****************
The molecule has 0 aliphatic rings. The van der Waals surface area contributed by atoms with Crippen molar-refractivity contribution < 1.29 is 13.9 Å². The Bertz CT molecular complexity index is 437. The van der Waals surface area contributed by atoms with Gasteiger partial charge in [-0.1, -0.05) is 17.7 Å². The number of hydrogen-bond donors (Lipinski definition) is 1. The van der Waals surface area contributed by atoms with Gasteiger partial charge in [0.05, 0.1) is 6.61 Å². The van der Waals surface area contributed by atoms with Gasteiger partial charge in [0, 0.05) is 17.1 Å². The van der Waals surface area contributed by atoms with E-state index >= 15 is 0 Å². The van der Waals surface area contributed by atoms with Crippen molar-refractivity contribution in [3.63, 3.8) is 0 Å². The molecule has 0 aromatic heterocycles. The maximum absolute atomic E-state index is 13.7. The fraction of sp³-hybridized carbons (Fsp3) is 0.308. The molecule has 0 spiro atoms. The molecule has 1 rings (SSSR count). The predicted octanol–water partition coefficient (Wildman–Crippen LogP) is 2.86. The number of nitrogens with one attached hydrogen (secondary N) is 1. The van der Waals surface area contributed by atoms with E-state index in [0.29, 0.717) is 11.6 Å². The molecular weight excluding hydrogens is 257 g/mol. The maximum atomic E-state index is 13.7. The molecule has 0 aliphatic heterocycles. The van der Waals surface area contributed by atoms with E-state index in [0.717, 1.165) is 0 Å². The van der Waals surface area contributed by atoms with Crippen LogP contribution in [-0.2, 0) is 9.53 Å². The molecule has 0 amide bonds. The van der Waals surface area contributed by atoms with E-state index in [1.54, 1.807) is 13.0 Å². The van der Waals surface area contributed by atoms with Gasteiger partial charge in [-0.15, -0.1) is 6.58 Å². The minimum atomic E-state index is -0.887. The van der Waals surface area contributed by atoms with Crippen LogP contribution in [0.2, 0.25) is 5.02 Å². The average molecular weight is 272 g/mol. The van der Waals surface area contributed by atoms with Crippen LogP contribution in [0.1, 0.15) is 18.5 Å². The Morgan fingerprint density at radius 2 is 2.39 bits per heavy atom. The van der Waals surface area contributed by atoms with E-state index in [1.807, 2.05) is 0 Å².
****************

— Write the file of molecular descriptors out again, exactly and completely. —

The molecule has 0 aliphatic rings. The van der Waals surface area contributed by atoms with Crippen molar-refractivity contribution < 1.29 is 13.9 Å². The Bertz CT molecular complexity index is 437. The van der Waals surface area contributed by atoms with Gasteiger partial charge in [-0.1, -0.05) is 17.7 Å². The number of hydrogen-bond donors (Lipinski definition) is 1. The van der Waals surface area contributed by atoms with Gasteiger partial charge in [0.05, 0.1) is 6.61 Å². The van der Waals surface area contributed by atoms with Gasteiger partial charge in [0, 0.05) is 17.1 Å². The van der Waals surface area contributed by atoms with E-state index >= 15 is 0 Å². The van der Waals surface area contributed by atoms with Crippen molar-refractivity contribution in [3.63, 3.8) is 0 Å². The molecule has 0 aromatic heterocycles. The maximum absolute atomic E-state index is 13.7. The fraction of sp³-hybridized carbons (Fsp3) is 0.308. The molecule has 0 spiro atoms. The molecule has 1 rings (SSSR count). The predicted octanol–water partition coefficient (Wildman–Crippen LogP) is 2.86. The number of nitrogens with one attached hydrogen (secondary N) is 1. The van der Waals surface area contributed by atoms with E-state index in [0.29, 0.717) is 11.6 Å². The molecular weight excluding hydrogens is 257 g/mol. The maximum atomic E-state index is 13.7. The molecule has 0 aliphatic heterocycles. The van der Waals surface area contributed by atoms with E-state index in [0.717, 1.165) is 0 Å². The van der Waals surface area contributed by atoms with Crippen LogP contribution in [-0.2, 0) is 9.53 Å². The molecule has 0 amide bonds. The van der Waals surface area contributed by atoms with E-state index in [1.54, 1.807) is 13.0 Å². The van der Waals surface area contributed by atoms with Gasteiger partial charge in [-0.15, -0.1) is 6.58 Å². The minimum atomic E-state index is -0.887. The van der Waals surface area contributed by atoms with Crippen LogP contribution in [0.2, 0.25) is 5.02 Å². The average molecular weight is 272 g/mol. The van der Waals surface area contributed by atoms with Crippen LogP contribution in [0.1, 0.15) is 18.5 Å². The Morgan fingerprint density at radius 2 is 2.39 bits per heavy atom. The van der Waals surface area contributed by atoms with E-state index in [1.807, 2.05) is 0 Å².